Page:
Xen is a high performance and secure open source virtualization framework. Virtualization allows one to run many guest virtual machines on top of a host operating system such as Fedora. What this means is that using one computer, you can mimick several individual computers and even run different operating systems in each of these virtual machines. Virtualization has been around for some time in products such as VMWare and VirtualPC, however it has historically been resource intensive and the guest operating systems ran at quite a performance hit. Xen however uses a different approach of being a true hypervisor and platform and has taken virtualization to a new level of performance and security.
By using modified kernels, Xen can take advantage of certain capabilities that allow you to have all the benefits of virtualization, without incurring the huge performance penalty often associated with virtualization. You can run guest operating systems at near native speeds with Xen. More recently, it has become possible to use Xen to run guests without them needing to have a modified kernel, provided the hardware offers some virtualization extensions (which is, nowadays, almost always the case).
The security of your environment can be enhanced by running different services in complete isolation, without resorting to the purchase of additional costly hardware. If your server used to run a web server and an e-mail server together, you can now isolate these two services and run them as though they were running on completely separate machines.
Using Xen, you can run an environment of multiple operating systems, all from one machine. An instance of Fedora can be ran in conjunction with more instances of Fedora or with other operating systems such as NetBSD, all simultaneously. These examples are simply scratching the surface of the many possibilities that Xen allows.
The dedicated mailing list for users of Xen on Fedora is firstname.lastname@example.org . For non-Xen discussions, the Communicate page details many other ways of communicating with Fedora users & developers.
Xen Quick Start Guides
Depending on which Fedora release you are using there are different guides for getting started with Xen. Choose one of the following guides as appropriate:
- Fedora 8
- Fedora 7
- Fedora Core 6 with a stable Xen 3.0.3 release included in the base distro & suitable for more extensive deployment
- Fedora Core 5 with a Xen snapshot included in the base distro for the first time, and suitable for exploration & initial testing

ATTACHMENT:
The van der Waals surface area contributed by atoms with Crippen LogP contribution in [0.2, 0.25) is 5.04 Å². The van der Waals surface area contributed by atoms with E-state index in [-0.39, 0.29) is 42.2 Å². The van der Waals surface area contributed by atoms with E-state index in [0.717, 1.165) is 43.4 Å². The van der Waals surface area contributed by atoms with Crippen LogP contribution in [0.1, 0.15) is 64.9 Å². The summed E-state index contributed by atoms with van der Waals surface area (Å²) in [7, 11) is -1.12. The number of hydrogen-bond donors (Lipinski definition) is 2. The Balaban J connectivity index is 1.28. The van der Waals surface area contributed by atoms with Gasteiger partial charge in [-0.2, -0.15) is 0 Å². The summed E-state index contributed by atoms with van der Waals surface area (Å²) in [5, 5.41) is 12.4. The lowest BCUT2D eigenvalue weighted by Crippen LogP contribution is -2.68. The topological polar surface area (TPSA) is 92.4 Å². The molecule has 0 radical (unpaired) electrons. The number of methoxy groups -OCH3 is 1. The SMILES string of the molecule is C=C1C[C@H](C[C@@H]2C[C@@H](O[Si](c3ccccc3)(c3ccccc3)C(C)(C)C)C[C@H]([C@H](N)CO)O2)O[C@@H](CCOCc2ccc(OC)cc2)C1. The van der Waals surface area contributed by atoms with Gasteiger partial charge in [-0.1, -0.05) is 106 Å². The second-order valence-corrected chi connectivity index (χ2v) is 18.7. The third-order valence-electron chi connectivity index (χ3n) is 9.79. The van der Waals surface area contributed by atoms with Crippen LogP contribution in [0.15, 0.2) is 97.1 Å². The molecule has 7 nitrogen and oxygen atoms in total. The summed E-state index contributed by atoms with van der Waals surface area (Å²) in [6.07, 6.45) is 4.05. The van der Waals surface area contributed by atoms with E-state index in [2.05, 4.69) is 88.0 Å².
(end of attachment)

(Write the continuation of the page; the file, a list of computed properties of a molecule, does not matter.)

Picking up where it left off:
- Fedora Core 4 with experimental Xen 3 snapshot available as add on packages
Frequently Asked Questions
What follows are a handful of frequently asked questions about Xen in general. For questions specific to a Fedora release, consult the quick start guides linked above.
- Q. What APIs are available for developing Xen management applications ?
A. The libvirt library provides an API which is guarenteed to be stable across the different versions of Xen in previous & future Fedora Core releases. libvirt provides a C library and Python bindings. There are also optional Perl bindings on CPAN and OCaml bindings .
- Q. Is there any GUI tool for managing local Xen virtual machines ?
A. The virt-manager application provides a GUI tool which can be run in Domain-0 to manage virtual machines. It is a standard part of Fedora Core, from version 6 onwards. It is also possible to run it in Fedora Core 5, albeit with reduced capabilities.
- Q. Is there any GUI tool for managing remote Xen virtual machines ?
A. At this time, Xen does not provide a secure protocol for managing virtual machines across a network, so the virt-manager tool is restricted to local management. The roadmap for development of Xen 3.0.4 calls for inclusion of an API enabling secure remote management, which will in turn allow libvirt & virt-manager to manage machines remotely.
- Q. Are there are tools available for automating Xen network deployments (aka "provisioning" tools)?
A. Yes, see Cobbler
- Q. Does Xen allow mixing of architectures (eg PPC guest on x86 host) ?
A. No. The Xen virtualization system only allows for native architectures, either via para-virtualization, or full virtualization. To run a guest virtual machine with a different architecture from the host would be a job for the QEMU emulator instead. Support for QEMU in libvirt is work-in-progress and will allow the same tools to manage both Xen & QEMU virtual machines
- Q. How can I get involved in development of Xen in Fedora ?
A. The fedora-xen mailing list is the best place to discuss Xen in relation to Fedora
Presentation and Articles
- cobbler : a presentation on automated virtual deployment at Red Hat Summit 2007 (San Diego) -- (further info) -- MichaelDeHaan
- libvirt : a presentation on the libvirt management API at the Xen Summit, 2006 (San Jose)
- Building blocks for managing virtualized systems : a presentation on Xen management tools from the Red Hat Summit 2006 (Nashville)
- Fedora Users and Developers Conference (FUDCon) 3 had a presentation from Red Hat and Fedora Xen developer DanielVeillard. Check this out FUDCon presentations
- Daniel Veillard also gave a presentation on the same topic at Linux Tag 2005. See http://veillard.com/Talks/2005LinuxTag/Overview.html
- Red Hat Magazine Xen feature with an interview on Red Hat and Fedora Xen developers - RikvanRiel and DanielVeillard at